The story that can't be told

Ontario lawyer convicted of possessing child pornography granted permission by the Law Society of Upper Canada to resign

By Ryan Starr

On Thursday November 3rd, 2011


 It’s not easy to write a story about a legal matter when the judge imposes a publication ban. But in an article in today’s Toronto Star, legal affairs reporter Tracey Tyler managed to say a lot despite being allowed to say next to nothing.

The front-page story, headlined ‘The criminal case we can’t tell you about,’ details the case of an Ontario lawyer who was convicted of possessing child pornography and granted permission by the Law Society of Upper Canada to resign, reportedly the first time this has ever happened in Ontario, she notes.

“But because of a publication ban imposed by a judge in his criminal case in Brampton in December 2009, there is almost nothing more you can know. We can’t tell you why the ban was imposed in the Ontario Court of Justice, who asked for it or whether there was opposition. We can’t tell you whether Justice Louise Botham wrestled with whether to take the drastic step of shrouding the case in secrecy.

“We can tell you courts are meant to be open and this kind of ban is extraordinary. But we can’t tell you whether Justice Botham followed principles the Supreme Court of Canada has told judges to consider when confronted with a request to ban publication. We can’t tell you whether the judge insisted on seeing evidence that a ban was necessary to ensure the fairness of a trial and whether that justified infringing on freedom of expression.”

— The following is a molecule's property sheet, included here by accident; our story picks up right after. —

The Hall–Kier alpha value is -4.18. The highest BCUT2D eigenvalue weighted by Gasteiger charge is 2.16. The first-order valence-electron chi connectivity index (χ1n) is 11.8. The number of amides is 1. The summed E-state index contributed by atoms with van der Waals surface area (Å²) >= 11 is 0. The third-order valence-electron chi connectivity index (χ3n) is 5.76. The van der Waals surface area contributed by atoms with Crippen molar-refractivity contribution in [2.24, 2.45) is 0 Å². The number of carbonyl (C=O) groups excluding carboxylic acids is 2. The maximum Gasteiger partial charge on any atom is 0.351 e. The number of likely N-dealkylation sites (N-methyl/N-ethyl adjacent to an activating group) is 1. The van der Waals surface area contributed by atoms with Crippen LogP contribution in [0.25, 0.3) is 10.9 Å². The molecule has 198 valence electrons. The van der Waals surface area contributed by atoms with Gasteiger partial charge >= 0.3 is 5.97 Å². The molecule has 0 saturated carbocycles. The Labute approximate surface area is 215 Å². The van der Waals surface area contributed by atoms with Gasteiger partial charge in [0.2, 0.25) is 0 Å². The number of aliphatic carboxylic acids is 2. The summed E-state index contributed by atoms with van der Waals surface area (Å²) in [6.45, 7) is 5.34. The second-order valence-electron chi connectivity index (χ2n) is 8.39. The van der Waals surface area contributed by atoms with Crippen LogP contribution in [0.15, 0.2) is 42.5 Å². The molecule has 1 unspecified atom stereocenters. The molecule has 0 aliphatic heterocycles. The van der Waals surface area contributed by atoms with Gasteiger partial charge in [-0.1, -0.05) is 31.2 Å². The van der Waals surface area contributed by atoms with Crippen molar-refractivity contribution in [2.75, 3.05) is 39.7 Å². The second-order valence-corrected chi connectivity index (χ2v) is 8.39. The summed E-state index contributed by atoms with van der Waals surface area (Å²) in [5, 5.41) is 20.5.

Despite the disciplinary hearing having taken place in public, Tyler notes, “the media can’t say what transpired.”

The Star does go so far as to publish the lawyer’s name, “only because the [Law Society of Upper Canada] included his name on its website when he resigned from the profession.” [Click here to find out who it is.]

Tyler says she contacted Justice Botham and asked if there was further documentation that could explain the reason for the ban and what it covers. The judge was “quick to respond and tried to help, but said she strongly suspects what is contained in the transcript of the court proceedings ‘is all there is.'”

“I remember the case but don’t even remember making the ban,” she told the Star. “I’ll get a copy of the transcript and see if that refreshes my memory… let me take a look.”

The Star notes that this case stands in contrast to a similar one last year in Manitoba, when another lawyer, Gary Dolovich, pleaded guilty to possession and distribution of child pornography and was disbarred. “…in keeping with a Law Society of Manitoba rule,” Tyler wrote, “that panel ordered that its decision to disbar Dolovich be published.”